By Dan Olson
Tri-Cities NOW sports
A bird’s eye view off the Norton family deck unveils the calm Rocky Point waters, Burnaby Mountain and the hometown where it all began.
With the water, boaters and rhythmic calls of gulls reminding residents how close to nature the north shore of Port Moody is, Wayne Norton looks southward and sees his old neighbourhood.
Port Moody Centre is where he grew up, attended school and began the journey that took him around the world, a world of diamonds and dreams. Baseball diamonds and dreams.
From the treed, waterfront property that has been home for the past 49 years, Norton nutures the memories of a baseball career that has helped build a national pipeline to the majors.
“I got this property through Nat Bailey in 1966 — I ended up borrowing some money from him for the down payment,” recalls Norton of how he ended up on Port Moody’s north shore. At the time, Norton was a member of the Vancouver Mounties AAA baseball team that Bailey owned and operated in the same stadium that carries the Bailey name.
From snaring outfield flies to playing an integral role in establishing the Canadian development program, Norton has carved out his own spot in baseball’s honour roll. A scout for the Seattle Mariners for the past 15 years, he’s currently sidelined after suffering a broken femur that required hip replacement surgery.
At 72, Norton still welcomes visitors with the grip of someone whose word is bonded in a handshake. His mind is sharp, with the names of those whose paths have crossed and intersected reading like the game’s list of Who’s Who, including a Canadian version.
Reggie Jackson, Hank Aaron, Pat Gillick, Tony LaRussa, Larry Walker, Michael Saunders — over his years in the game Norton has either played alongside, scouted or managed a lineup of top-level talents. And it all began in Port Moody.
Heading up the hill to Coquitlam to play Connie Mack baseball as a youth, because “Port Moody never had enough people to form a team,” Norton was unknowingly on the road to something big by the time he finished high school. Graduation saw him earn a scholarship — at six-foot-two, he earned a varsity deal for both baseball and basketball — at Spokane’s Whitworth College.
“During my first year there, they didn’t have any lefthanded hitters on the team and I had hurt my arm trying to prove I was a good pitcher … I pinch-hit seven times and got seven hits, and the coach Paul Merkel said, ‘Hey, I’m going to put you in the outfield.’ That’s where [New York Yankees scout] Eddie Taylor saw me, and he signed me as a free agent. That’s how I got started in pro ball.”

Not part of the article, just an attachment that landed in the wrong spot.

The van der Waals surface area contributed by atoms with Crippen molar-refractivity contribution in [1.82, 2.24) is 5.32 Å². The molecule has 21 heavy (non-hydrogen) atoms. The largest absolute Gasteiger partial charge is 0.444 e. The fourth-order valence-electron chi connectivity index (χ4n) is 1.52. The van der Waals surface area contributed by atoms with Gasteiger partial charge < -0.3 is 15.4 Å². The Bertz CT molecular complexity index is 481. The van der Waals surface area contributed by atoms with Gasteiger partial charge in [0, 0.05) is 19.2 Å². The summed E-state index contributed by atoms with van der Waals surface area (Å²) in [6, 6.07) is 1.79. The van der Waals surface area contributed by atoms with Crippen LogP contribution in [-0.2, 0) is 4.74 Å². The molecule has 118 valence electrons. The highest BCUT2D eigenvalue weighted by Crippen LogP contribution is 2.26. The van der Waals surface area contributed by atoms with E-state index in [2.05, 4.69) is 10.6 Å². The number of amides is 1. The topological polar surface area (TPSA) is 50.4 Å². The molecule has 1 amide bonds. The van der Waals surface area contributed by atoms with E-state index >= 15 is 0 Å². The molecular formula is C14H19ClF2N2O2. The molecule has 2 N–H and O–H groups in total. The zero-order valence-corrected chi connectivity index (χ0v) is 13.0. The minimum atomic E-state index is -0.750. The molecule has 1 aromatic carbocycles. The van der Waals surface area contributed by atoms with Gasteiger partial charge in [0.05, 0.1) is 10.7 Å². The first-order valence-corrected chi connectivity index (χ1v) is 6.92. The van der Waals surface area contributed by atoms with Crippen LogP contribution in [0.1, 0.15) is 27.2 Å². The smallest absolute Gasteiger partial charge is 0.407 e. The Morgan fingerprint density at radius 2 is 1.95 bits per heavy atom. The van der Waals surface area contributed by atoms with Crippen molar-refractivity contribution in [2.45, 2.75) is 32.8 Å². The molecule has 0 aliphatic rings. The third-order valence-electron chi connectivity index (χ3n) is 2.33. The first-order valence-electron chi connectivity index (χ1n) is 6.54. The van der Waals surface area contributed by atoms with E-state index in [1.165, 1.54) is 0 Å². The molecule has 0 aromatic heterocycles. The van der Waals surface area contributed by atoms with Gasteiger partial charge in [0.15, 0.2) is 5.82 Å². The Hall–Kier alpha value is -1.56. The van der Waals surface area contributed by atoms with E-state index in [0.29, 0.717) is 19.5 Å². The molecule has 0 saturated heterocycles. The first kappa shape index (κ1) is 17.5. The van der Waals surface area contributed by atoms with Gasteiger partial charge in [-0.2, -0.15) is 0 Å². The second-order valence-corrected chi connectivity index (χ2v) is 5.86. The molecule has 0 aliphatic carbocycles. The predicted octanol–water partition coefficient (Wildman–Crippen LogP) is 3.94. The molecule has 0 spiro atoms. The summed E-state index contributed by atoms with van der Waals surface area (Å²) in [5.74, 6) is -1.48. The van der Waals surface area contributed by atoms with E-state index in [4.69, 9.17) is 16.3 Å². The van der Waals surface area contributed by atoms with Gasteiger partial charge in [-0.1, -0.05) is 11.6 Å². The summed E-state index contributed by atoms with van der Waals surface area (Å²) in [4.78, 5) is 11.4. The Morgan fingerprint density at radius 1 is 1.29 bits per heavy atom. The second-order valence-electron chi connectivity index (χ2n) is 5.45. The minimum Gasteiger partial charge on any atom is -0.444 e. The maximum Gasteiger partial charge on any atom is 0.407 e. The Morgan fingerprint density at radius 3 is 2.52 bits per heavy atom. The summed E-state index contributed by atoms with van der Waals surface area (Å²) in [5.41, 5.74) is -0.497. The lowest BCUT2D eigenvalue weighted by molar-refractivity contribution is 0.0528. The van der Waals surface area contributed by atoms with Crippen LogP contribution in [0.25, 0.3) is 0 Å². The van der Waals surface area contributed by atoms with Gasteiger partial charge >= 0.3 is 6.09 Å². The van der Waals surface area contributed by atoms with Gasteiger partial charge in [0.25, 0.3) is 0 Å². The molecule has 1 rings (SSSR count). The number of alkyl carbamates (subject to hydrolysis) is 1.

A commitment to pro baseball at 18 was huge, but his best decision came a few years later when Norton asked high school sweetheart Trudy Drake to join him on his baseball journey.
“I was playing winter ball in the instruction league for Kansas City in 1963 and it was a few days after President Kennedy was assassinated. I called Trudy up and said, ‘Hey, let’s meet in L.A. and get married. We’ll save our parents some money.’
“We’ve been married for 53 years now. We’ve both helped coach baseball when our son Steve and daughter Elizabeth played in Port Moody.”
A .242 hitter with 107 home runs over 1,206 games, Norton met numerous greats on their way up or like him, battling for that one chance.
In 1967 with AA Birmingham, he slotted in the outfield beside future Oakland A’s (then the Kansas City A’s) stars Joe Rudi and Jackson, with Rollie Fingers, Tony LaRussa, Bill Stafford, Ken Suarez and Dave Duncan amongst a championship lineup. He called the two months with that club probably his best time as a player.
It wasn’t a tough existence, but the main goal seemed so close and yet so far for Norton, who accumulated 940 games at AA and AAA — until one evening in 1969 when Kansas City called his manager.
“[The Athletics’ outfielder Rick] Monday got hit on the wrist in New York on the Sunday and they were going to call me up on the Monday. I couldn’t sleep that night and my wife packed my only sports jacket. I was to fly to Baltimore the next morning,” he recalled.
Instead, as he prepared to get on the flight, his Des Moines manager gave him the news that the major league club decided to take someone else. “It was my ninth year of playing, and I thought ‘Hey, I’m going to the big leagues, and even if I had one at bat,’… close but no cigar.”